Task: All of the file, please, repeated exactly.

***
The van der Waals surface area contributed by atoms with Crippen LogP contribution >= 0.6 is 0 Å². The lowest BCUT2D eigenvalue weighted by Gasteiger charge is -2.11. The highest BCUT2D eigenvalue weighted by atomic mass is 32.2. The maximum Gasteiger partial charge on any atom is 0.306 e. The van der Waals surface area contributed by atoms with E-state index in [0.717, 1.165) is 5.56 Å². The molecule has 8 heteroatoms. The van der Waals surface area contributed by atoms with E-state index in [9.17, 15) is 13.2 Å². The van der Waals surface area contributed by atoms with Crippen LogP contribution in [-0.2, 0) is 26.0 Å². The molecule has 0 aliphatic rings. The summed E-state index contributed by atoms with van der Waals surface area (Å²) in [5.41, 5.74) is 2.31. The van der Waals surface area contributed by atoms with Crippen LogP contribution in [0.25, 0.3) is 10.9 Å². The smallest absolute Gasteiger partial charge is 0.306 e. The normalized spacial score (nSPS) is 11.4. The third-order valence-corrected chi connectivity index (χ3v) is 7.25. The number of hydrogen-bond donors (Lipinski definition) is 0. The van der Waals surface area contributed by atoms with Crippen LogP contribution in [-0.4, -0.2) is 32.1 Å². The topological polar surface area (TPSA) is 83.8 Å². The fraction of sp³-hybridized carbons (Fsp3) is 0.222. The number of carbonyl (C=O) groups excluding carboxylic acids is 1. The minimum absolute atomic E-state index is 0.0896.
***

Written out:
The van der Waals surface area contributed by atoms with Crippen LogP contribution >= 0.6 is 0 Å². The lowest BCUT2D eigenvalue weighted by Gasteiger charge is -2.11. The highest BCUT2D eigenvalue weighted by atomic mass is 32.2. The maximum Gasteiger partial charge on any atom is 0.306 e. The van der Waals surface area contributed by atoms with E-state index in [0.717, 1.165) is 5.56 Å². The molecule has 8 heteroatoms. The van der Waals surface area contributed by atoms with E-state index in [9.17, 15) is 13.2 Å². The van der Waals surface area contributed by atoms with Crippen LogP contribution in [-0.2, 0) is 26.0 Å². The molecule has 0 aliphatic rings. The summed E-state index contributed by atoms with van der Waals surface area (Å²) in [5.41, 5.74) is 2.31. The van der Waals surface area contributed by atoms with Crippen LogP contribution in [0.25, 0.3) is 10.9 Å². The smallest absolute Gasteiger partial charge is 0.306 e. The normalized spacial score (nSPS) is 11.4. The third-order valence-corrected chi connectivity index (χ3v) is 7.25. The number of hydrogen-bond donors (Lipinski definition) is 0. The van der Waals surface area contributed by atoms with Crippen LogP contribution in [-0.4, -0.2) is 32.1 Å². The topological polar surface area (TPSA) is 83.8 Å². The fraction of sp³-hybridized carbons (Fsp3) is 0.222. The number of carbonyl (C=O) groups excluding carboxylic acids is 1. The minimum absolute atomic E-state index is 0.0896.